A Call to Safeguard Bandung’s Dutch Heritage - Tourism Indonesia




Tuesday, October 25, 2011

A Call to Safeguard Bandung’s Dutch Heritage

Passing through the Braga area of Bandung feels like stepping back in time. European heritage buildings line the streets like footprints betraying the city’s Dutch colonial past, lending “Parijs van Java” its special atmosphere.

In fact, Jalan Braga’s rows of European buildings also make it a popular location for photography, both by locals and tourists. It’s not uncommon to see pre-wedding shoots under way.

Unfortunately, according to Harastoeti Dibyo Hartono, the head of the Bandung Society for Heritage Conservation, Braga’s condition is far from comfortable. Unregulated transport, a damaged road surface and poorly maintained heritage buildings have left the street looking shabby and glum, its tourist-pulling power all but lost.

A slowly eroding past

The environment has certainly changed, along with the names of streets, such as Pedatiweg — now Jalan Braga — but the old buildings are like bridges connecting the present with the past.

Just stick your nose into the Sumber Hidangan cake shop. The bakery, previously named Het Snoephuis, has been standing since 1929. It’s not only the walls and roof that are old, but the scales, coffee roaster and cake and bread-baking equipment, too .

Even though the owners are of Chinese descent, the shop sells cakes made in the Dutch tradition — janhagel, kattetong, eierkoeken, bokkepootjes and kaasstengels — ­all reinforce Bandung’s connection with Holland.

“This cake shop used to be full of customers, Indonesians and foreigners,” said Erna, 70, who has been working since 1959 for the store at Jalan Braga 20-22.

During the Dutch East Indies period, the bakery and adjoining restaurant was the gathering place for activists of Bandoeng Vooruit, a movement to promote tourism and civic life in the city.

Erna said the shop was not as busy as it used to be.

“There are some pieces that we can’t use anymore because they’re broken and there are no spare parts,” Erna said, pointing to an antique cash register.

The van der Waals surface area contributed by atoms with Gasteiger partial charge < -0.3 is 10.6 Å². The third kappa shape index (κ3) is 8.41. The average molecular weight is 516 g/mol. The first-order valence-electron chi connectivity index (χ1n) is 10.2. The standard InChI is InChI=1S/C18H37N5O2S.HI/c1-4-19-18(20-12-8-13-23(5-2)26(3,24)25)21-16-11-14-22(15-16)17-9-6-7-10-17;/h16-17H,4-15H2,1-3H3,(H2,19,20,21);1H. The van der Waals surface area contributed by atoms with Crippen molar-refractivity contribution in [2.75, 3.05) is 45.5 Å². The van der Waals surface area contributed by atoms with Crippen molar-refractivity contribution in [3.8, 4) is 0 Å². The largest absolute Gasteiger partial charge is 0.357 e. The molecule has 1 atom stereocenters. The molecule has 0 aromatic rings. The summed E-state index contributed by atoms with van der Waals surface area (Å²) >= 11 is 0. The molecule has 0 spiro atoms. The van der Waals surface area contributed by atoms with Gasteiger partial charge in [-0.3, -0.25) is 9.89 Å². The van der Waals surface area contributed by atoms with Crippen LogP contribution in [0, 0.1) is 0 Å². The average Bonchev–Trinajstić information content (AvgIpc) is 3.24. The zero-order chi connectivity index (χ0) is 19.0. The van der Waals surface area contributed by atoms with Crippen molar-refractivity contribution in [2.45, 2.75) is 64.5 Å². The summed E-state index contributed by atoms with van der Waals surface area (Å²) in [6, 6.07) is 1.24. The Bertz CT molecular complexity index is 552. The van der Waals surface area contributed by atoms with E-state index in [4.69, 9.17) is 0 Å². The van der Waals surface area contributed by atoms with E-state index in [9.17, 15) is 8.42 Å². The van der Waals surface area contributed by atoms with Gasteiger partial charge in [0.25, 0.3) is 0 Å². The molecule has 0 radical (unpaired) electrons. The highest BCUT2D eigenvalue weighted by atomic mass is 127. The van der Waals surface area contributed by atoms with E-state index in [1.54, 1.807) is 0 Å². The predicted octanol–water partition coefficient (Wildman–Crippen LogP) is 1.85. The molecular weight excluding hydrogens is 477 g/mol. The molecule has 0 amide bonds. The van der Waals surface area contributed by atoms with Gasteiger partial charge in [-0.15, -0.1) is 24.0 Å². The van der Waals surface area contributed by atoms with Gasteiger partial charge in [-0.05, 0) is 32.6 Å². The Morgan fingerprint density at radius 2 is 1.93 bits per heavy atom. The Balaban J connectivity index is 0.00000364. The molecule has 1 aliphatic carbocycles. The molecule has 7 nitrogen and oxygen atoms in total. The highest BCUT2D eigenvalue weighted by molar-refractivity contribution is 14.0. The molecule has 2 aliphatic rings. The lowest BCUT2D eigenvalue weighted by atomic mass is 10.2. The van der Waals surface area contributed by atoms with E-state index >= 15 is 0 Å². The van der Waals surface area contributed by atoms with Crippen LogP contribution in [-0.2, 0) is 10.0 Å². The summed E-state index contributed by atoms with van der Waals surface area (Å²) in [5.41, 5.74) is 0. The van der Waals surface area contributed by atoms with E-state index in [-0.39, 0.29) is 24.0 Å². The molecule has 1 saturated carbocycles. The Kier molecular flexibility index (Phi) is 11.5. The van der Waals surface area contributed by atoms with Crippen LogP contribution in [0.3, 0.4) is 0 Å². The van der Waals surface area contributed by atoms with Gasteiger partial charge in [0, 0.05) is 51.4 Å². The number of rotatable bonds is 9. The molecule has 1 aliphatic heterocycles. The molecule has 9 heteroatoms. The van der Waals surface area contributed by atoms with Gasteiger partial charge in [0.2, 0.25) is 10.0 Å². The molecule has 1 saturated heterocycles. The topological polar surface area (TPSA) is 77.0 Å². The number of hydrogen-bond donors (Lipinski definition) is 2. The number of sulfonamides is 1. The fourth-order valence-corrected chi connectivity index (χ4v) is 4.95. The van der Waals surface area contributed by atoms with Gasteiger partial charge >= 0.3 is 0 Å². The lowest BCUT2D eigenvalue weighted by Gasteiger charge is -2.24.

Another one of the victims is the Sarinah Department Store, its structure in ruins. In its heyday, the store, which used to be named Onderling Belang, was the second branch of the Amsterdam-based fashion center. It opened its doors around 1910 and was renamed by President Sukarno.

“Now the atmosphere is so noisy that people are reluctant to shop in Jalan Braga,” Harastoeti said regretfully.

Bringing back the luster

Harastoeti says there are several things that could be done to return Braga’s luster, with the goodwill of the Bandung government. One is to reduce the volume of traffic passing through.

“It used to be easy to cross the road. People weren’t bothered by the traffic because there was only a little,” Harastoeti said. “Now, it’s impossible. There’s so much traffic and people find it a struggle to cross. The road splits the area in half.”

Another thing the government could do is ask store owners in the area to adopt one concept to make the shopping district attractive again. “Then we just have to package it to regain its appeal as a tourist destination,” Harastoeti said.

Promoting Braga as a tourist attraction is something that has long been a goal of the head of the Bandung branch of the Tour and Travel Agents of Indonesia (Asita), Herman Rukmanandi. He says the area holds great promise, especially for Dutch tourists.

“Since I worked as an unofficial tour guide in the 1980s, Braga had great potential, especially since Bandung and Braga are already well-known to the Dutch. We just have to remind them to visit,” he said.

The Bandung tourism department says the administration is starting to listen to calls for a Braga makeover. The city plans to hold meetings with interested parties to determine how to package the area for tourism.

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